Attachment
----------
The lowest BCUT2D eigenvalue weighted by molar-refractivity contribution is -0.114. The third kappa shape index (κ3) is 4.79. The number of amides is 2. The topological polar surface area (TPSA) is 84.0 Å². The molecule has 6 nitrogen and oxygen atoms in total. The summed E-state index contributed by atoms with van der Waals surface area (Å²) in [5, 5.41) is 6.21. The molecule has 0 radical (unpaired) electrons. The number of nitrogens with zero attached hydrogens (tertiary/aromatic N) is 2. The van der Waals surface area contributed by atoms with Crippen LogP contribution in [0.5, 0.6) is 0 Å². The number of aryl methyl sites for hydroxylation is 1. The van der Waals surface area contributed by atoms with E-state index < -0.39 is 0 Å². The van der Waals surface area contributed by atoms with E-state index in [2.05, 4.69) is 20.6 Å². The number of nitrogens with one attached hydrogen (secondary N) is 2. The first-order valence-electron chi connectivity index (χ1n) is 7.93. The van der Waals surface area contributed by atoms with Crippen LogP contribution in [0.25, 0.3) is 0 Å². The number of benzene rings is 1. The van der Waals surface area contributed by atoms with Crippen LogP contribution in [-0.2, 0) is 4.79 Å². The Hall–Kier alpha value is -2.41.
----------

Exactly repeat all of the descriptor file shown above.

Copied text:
The lowest BCUT2D eigenvalue weighted by molar-refractivity contribution is -0.114. The third kappa shape index (κ3) is 4.79. The number of amides is 2. The topological polar surface area (TPSA) is 84.0 Å². The molecule has 6 nitrogen and oxygen atoms in total. The summed E-state index contributed by atoms with van der Waals surface area (Å²) in [5, 5.41) is 6.21. The molecule has 0 radical (unpaired) electrons. The number of nitrogens with zero attached hydrogens (tertiary/aromatic N) is 2. The van der Waals surface area contributed by atoms with Crippen LogP contribution in [0.5, 0.6) is 0 Å². The number of aryl methyl sites for hydroxylation is 1. The van der Waals surface area contributed by atoms with E-state index < -0.39 is 0 Å². The van der Waals surface area contributed by atoms with E-state index in [2.05, 4.69) is 20.6 Å². The number of nitrogens with one attached hydrogen (secondary N) is 2. The first-order valence-electron chi connectivity index (χ1n) is 7.93. The van der Waals surface area contributed by atoms with Crippen LogP contribution in [0.25, 0.3) is 0 Å². The number of benzene rings is 1. The van der Waals surface area contributed by atoms with Crippen LogP contribution in [-0.2, 0) is 4.79 Å². The Hall–Kier alpha value is -2.41.